Ulp Or How Good Can You Stand It-ghost observer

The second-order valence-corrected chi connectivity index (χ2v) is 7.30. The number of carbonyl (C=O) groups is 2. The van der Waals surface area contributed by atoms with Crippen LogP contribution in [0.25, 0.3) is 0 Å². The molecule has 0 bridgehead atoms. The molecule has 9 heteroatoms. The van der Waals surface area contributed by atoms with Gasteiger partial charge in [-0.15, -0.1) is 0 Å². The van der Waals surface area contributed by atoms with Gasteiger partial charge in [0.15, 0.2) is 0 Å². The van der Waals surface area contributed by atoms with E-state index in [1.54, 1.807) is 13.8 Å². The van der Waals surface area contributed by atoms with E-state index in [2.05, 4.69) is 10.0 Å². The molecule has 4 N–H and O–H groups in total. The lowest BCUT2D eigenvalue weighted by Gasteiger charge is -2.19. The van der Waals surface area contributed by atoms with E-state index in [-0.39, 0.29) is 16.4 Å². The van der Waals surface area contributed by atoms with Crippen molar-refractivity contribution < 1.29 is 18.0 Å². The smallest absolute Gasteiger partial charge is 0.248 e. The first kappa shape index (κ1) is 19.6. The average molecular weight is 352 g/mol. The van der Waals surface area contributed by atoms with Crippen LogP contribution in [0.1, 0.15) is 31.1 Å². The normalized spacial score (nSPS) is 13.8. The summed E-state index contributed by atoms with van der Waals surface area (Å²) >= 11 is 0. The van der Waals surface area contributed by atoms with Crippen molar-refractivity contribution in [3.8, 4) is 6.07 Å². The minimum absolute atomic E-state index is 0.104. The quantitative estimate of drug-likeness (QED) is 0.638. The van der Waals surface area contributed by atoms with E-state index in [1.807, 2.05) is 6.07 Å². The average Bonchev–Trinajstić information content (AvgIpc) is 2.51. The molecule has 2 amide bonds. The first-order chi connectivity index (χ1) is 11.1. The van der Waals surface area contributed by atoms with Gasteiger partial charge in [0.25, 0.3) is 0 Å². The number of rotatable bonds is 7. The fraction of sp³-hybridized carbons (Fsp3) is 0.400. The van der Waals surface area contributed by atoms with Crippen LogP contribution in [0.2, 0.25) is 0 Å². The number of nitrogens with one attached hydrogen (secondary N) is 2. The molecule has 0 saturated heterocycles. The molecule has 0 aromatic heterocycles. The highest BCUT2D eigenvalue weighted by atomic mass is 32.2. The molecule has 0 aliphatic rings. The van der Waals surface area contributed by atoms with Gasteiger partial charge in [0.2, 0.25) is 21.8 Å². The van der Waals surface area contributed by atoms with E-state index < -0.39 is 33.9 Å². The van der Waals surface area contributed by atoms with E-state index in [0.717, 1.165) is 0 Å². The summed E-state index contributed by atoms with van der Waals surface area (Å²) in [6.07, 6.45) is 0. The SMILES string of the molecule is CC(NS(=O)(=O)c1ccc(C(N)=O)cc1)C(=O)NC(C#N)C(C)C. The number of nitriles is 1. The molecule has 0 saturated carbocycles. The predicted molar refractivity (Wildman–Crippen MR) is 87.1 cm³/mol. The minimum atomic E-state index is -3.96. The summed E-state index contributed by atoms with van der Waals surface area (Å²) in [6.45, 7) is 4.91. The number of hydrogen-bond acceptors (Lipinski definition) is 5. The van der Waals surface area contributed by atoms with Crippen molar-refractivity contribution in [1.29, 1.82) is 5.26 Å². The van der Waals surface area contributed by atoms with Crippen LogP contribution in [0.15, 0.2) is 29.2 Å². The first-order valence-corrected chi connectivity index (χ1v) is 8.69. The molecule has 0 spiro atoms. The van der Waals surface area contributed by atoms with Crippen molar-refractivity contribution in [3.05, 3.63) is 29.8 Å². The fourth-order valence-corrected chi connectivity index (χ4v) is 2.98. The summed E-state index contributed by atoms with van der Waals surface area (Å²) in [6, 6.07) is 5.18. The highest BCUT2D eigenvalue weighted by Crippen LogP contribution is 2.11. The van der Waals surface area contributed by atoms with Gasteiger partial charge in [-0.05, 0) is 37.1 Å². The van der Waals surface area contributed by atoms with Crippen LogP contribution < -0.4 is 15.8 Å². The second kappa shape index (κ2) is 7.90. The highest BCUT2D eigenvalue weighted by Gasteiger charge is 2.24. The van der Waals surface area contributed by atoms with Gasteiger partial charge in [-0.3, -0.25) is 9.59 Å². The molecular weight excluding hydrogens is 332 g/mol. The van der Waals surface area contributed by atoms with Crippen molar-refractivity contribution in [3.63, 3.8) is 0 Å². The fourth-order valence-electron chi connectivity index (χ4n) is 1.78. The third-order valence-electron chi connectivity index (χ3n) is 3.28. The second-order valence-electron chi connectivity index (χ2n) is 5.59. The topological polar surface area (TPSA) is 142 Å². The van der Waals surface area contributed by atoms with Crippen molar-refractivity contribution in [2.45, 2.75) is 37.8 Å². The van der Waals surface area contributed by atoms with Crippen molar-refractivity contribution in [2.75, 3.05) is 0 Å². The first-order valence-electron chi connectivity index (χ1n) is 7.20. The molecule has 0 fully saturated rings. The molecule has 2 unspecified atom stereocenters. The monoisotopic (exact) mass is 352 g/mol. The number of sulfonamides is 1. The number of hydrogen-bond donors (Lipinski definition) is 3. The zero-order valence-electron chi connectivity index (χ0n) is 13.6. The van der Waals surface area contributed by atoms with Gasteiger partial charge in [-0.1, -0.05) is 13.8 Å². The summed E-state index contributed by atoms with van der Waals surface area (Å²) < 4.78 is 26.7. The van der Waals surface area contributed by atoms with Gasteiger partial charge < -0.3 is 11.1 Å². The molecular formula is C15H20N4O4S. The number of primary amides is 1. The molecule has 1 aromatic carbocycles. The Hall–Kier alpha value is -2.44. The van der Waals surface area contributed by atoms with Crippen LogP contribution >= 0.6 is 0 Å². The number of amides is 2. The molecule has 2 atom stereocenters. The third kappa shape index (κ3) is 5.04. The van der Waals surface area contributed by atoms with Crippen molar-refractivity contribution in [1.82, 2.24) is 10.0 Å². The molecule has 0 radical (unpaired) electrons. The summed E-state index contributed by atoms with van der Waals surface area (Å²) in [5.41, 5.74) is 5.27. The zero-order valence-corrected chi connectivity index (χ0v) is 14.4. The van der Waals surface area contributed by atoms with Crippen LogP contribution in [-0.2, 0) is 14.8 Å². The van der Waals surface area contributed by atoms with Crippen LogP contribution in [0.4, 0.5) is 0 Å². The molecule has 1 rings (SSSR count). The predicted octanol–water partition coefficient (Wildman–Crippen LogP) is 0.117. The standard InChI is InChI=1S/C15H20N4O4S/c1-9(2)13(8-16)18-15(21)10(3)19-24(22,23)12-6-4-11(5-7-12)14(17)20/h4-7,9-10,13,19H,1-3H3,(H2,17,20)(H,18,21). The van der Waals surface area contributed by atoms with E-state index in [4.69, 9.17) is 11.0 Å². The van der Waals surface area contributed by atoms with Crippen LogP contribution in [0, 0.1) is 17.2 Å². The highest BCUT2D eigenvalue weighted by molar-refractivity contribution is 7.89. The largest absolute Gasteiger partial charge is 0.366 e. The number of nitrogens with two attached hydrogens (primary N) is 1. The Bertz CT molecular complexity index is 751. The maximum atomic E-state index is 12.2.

Recently I gave a talk where I handed out copies of my books, audios, movies, etc, to each person who asked a question. The crowd loved it, as most crowds do. It was also an illustration of the power of giving. I told stories of my giving money to causes and people, and even a beloved car to a friend, as examples that giving feels incredible. But later at my booth a woman came up to me, explaining her dire financial circumstances, and asked for my help in choosing what product of mine to buy. She couldn’t decide. As I talked with her, I learned she was a medic in the military. She was retiring soon and wanted to open her own business. I thought about how our troops are helping us and decided I wanted to help back. So I handed her a copy of my bestselling CD and DVD course, The Secret to Attracting Money. She refused it. I explained that learning how to receive was an important part of growing. She cried, still refusing the gift. I kept talking and she finally accepted it. But the experience made me wonder why it’s so hard for most of us to receive anything. Then it was my turn. Later the same day my friend, Lori Anderson, asked me what I would say if I were given a choice between two gifts. I was curious but suddenly vulnerable and protective. She said, "I know you’re interested in the art work we saw earlier, and I know you’re interested in the handmade drum we saw. Which would you accept as a gift?" I crossed my arms. I stared at Lori. I felt my heart open but yet my mind wanted to shut it all down. I was being offered a gift. A big one. Both were expensive. Both were treasures to me. Knowing I had to tell the truth to remain in integrity, I replied, "The drum." "That’s what I thought," she said. "I’ll go buy it for you." I stood there in shock. My body shook a little. Why? Years ago a coach would ask me and other clients, "How good can you stand it?" He used the question as a way to probe our sense of deservingness. Most people self-sabotage when things get too good for their comfort zone. They feel they don’t deserve the extra good coming their way. I’ve seen this behavior repeatedly in people. There have been people I have personally helped (at no charge) who suddenly reach a point where an inner switch goes off and they stop accepting my counsel. It’s been sad to see, as most of them have great potential (which is why I was helping them), but when they hit their ceiling for deservingness, they pulled back. My friend Gay Hendricks puts it this way: "What is the ‘Upper Limit Problem’? The ‘ULP’ is the human tendency to put the brakes on our positive energy when we’ve exceeded our unconscious thermostat setting for how good we can feel, how successful we can be, and how much love we can feel. The essential move we all need to master is learning to handle more positive energy, success and love." ULP it is. I saw it that very same day when a friend I was freely helping suddenly insulted me by email, as an unconscious way to get me to halt my giving. I saw it earlier that day with the medic who initially refused my gift. And I saw it rear up in myself later still that same day when I was offered a one thousand dollar drum as a gift. Learning to receive may be as powerful as learning to give. It’s a way to stretch your capacity to love. Here’s the punchline to round out this story: Later that very same day (yes, the same day) Mathew Dixon came up to me — not knowing any of the above — and told me of a drummer he met who was beaming with excitement because he had sold a special drum he made and he needed the money. Of course, the drum he made was the one Lori bought and gifted to me. Do you see the win-win-win? The drummer made the sale, Lori got the joy of giving, and I received the beautiful drum. And I absolutely love my drum. Learn to give when you’re moved to do so — but also learn to receive when the moment comes. How good can you stand it, anyway? About the Author: 相关的主题文章: